City, chamber partner for $250K Small Business Relief Program

New effort runs parallel to chamber’s fund

Sequim City Councilors look to support the city’s struggling businesses with a $250,000 COVID-19 Small Business Rapid Relief Program.

They’re partnering with the Sequim-Dungeness Valley Chamber of Commerce to accept and vet applications allowing businesses in city limits to apply for up to $15,000.

Deputy Mayor Tom Ferrell said city councilors want Sequim’s Main Street to “be intact for the return to normalcy.”

“We are designing the process to focus on those companies with no sustainable income during this emergency,” he said.

“We also want this process of evaluation, followed by receipt of funds, to happen at high velocity that is not typical of government programs.”

Small businesses (less than 50 employees) in city limits holding a Sequim business license as of March 1, 2020, and in operation for at least a year can apply through Friday, May 15.

Complete guidelines and applications are on the Chamber of Commerce’s website at Contact Anji Scalf, the chamber’s executive director, for more information at or call 360-683-6197.

Once an application is filed, the Chamber’s executive committee and Ferrell will review the application with a decision made by May 29.


City staff said the grant program is intended to provide funding to support the brick-and-mortar costs associated with running a small business.

Priority is given to businesses prohibited from operating during Gov. Jay Inslee’s “Stay Home, Stay Healthy” order, those registered with the Small Business Development Council, Center for Inclusive Entrepreneurship, SCORE and/or other approved business advisors, and those with established business plans.

City staff said program operational needs, direct services, and/or capital or equipment expenditures are eligible for funding but not payroll or other employee-associated costs, because of other available funding sources.

Parallel programs

The city’s relief fund runs parallel to the Chamber’s Small Business Relief Fund with some differentiating criteria, such as those in and outside city limits.

Scalf said the chamber’s executive committee will review both funds and for those that don’t qualify for the city’s they’ll be reviewed for the chamber’s fund if they’re in the Sequim-Dungeness Valley.

As of Tuesday, there were almost 20 applications for the city’s new fund.

Of those, most have an address on Washington Street, Scalf said.

“It’s definitely about saving Main Street,” she said.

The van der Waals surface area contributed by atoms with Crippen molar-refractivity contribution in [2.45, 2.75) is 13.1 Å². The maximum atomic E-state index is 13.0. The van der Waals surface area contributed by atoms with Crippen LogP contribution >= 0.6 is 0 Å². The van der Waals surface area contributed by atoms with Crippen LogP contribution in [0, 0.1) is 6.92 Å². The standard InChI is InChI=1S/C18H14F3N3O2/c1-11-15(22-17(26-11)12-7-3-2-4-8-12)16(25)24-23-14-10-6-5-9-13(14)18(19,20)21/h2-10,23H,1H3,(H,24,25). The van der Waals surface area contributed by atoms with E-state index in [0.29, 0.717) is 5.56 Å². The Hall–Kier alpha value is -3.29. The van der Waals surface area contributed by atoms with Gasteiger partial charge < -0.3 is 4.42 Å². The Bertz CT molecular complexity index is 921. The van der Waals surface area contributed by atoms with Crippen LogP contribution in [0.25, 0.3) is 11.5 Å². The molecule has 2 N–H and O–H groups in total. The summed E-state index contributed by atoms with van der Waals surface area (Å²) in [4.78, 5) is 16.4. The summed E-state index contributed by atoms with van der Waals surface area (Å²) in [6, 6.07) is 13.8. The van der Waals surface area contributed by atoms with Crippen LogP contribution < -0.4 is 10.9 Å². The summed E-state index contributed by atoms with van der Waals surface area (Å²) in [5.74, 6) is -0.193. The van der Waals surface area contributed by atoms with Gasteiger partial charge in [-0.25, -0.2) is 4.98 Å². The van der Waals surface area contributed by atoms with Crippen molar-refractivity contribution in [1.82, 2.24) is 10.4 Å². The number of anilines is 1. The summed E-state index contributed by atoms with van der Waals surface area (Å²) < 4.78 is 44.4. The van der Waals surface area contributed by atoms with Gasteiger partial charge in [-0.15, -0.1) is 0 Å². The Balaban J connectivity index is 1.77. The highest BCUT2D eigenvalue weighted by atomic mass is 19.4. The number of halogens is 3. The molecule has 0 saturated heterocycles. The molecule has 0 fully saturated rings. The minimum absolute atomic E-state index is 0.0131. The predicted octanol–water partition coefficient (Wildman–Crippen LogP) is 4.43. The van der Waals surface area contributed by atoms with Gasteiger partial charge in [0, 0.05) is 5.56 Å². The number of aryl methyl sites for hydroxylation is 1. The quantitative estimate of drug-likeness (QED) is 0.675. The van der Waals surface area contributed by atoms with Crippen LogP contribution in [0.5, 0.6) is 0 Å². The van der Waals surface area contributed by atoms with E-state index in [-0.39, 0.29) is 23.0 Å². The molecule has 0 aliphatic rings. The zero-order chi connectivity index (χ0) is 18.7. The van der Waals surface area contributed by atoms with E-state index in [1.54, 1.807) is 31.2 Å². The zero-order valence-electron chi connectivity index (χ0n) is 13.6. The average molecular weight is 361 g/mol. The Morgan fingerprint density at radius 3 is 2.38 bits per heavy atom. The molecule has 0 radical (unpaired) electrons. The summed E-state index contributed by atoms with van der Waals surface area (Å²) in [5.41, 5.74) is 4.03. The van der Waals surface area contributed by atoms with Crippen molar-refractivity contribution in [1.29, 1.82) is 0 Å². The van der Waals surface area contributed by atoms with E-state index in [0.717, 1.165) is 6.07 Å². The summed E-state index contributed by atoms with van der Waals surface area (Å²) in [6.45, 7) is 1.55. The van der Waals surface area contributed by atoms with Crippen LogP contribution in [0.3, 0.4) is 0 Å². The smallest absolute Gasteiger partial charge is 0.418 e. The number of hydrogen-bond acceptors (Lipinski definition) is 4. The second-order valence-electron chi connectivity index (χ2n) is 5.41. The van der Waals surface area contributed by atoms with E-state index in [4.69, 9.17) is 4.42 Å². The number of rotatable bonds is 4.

Businesses applying are not expected to apply twice, she said, and the chamber’s relief fund is supported by donations from community members.

“It’s building right up,” Scalf said.

Requests of the chamber can be made for up to $2,500 with larger grants considered on a case-by-case basis, she said. Businesses do not need to belong to the chamber to apply to the city or chamber’s relief funds.

Donations for the chamber’s fund can be mailed to Sequim-Dungeness Valley Chamber of Commerce, ATTN: Sequim Small Business Relief Fund, P.O Box 907, Sequim WA 98382.

With question about making a donation, contact the chamber’s financial administrator at or 360-683-6197

Chamber staff said they are working on creating a foundation to make donations tax deductible.

Council discussion

City councilors agreed 4-1 on April 27, with Troy Tenneson opposed, to starting the fund using Rainy Day Funds started in 2018.

Ferrell said he couldn’t think of a better use of Rainy Day Funds.

Mayor William Armacost echoed Ferrell’s urgency for supporting small businesses sooner, saying the 2019 novel coronavirus is a big hit to the economy.

“It’s going to make a huge difference to those people who are teetering … this is the time we need to stand up and be that helping hand. Not a hand out, but a helping hand,” he said.

Tenneson said he understood wanting to help but felt it wouldn’t be fair to give funds away now if the city sees a further hit later on. He said it’s a poor decision, particularly with City Manager Charlie Bush analyzing potential ways to save costs.

“We’re already trying to find ways to keep our own city solvent and not furlough or let employees go later this year,” Tenneson said.

“We’re waiting for this punch and we’ll know by this summer. I think right now in April choosing to give away hundreds of thousands of dollars with a modest Rainy Day Fund is a poor idea.”

He encouraged councilors to wait a month-and-a-half.

Ferrell said he couldn’t think of a better reason than an earthquake to use Rainy Day Funds during a pandemic.

Bush said the city has about $1.8 million in its Rainy Day Fund and that the city council could revisit providing more funds later if needed.

For more information about the Sequim City Council, 152 W. Cedar St., call 360-683-4139 or visit

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